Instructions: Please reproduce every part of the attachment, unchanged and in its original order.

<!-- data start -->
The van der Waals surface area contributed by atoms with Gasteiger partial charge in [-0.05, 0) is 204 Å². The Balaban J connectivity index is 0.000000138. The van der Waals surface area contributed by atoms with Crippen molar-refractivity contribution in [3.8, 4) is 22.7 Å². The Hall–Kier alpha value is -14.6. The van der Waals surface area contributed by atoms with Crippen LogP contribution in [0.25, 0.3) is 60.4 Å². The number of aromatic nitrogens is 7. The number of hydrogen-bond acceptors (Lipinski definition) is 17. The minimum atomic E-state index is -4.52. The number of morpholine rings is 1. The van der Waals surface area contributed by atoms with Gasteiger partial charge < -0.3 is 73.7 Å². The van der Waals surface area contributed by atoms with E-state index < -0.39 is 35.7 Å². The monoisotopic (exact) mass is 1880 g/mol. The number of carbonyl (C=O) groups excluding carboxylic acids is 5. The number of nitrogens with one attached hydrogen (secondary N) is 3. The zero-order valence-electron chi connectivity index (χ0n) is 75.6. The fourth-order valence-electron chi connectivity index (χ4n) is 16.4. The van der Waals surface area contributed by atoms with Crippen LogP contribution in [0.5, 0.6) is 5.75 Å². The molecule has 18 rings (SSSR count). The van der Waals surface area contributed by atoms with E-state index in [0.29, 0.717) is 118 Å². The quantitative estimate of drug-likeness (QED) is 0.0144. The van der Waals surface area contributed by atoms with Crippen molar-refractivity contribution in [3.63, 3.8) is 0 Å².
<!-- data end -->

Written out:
The van der Waals surface area contributed by atoms with Gasteiger partial charge in [-0.05, 0) is 204 Å². The Balaban J connectivity index is 0.000000138. The van der Waals surface area contributed by atoms with Crippen molar-refractivity contribution in [3.8, 4) is 22.7 Å². The Hall–Kier alpha value is -14.6. The van der Waals surface area contributed by atoms with Crippen LogP contribution in [0.25, 0.3) is 60.4 Å². The number of aromatic nitrogens is 7. The number of hydrogen-bond acceptors (Lipinski definition) is 17. The minimum atomic E-state index is -4.52. The number of morpholine rings is 1. The van der Waals surface area contributed by atoms with Gasteiger partial charge < -0.3 is 73.7 Å². The van der Waals surface area contributed by atoms with E-state index < -0.39 is 35.7 Å². The monoisotopic (exact) mass is 1880 g/mol. The number of carbonyl (C=O) groups excluding carboxylic acids is 5. The number of nitrogens with one attached hydrogen (secondary N) is 3. The zero-order valence-electron chi connectivity index (χ0n) is 75.6. The fourth-order valence-electron chi connectivity index (χ4n) is 16.4. The van der Waals surface area contributed by atoms with Crippen LogP contribution in [0.5, 0.6) is 5.75 Å². The molecule has 18 rings (SSSR count). The van der Waals surface area contributed by atoms with E-state index in [0.29, 0.717) is 118 Å². The quantitative estimate of drug-likeness (QED) is 0.0144. The van der Waals surface area contributed by atoms with Crippen molar-refractivity contribution in [3.63, 3.8) is 0 Å².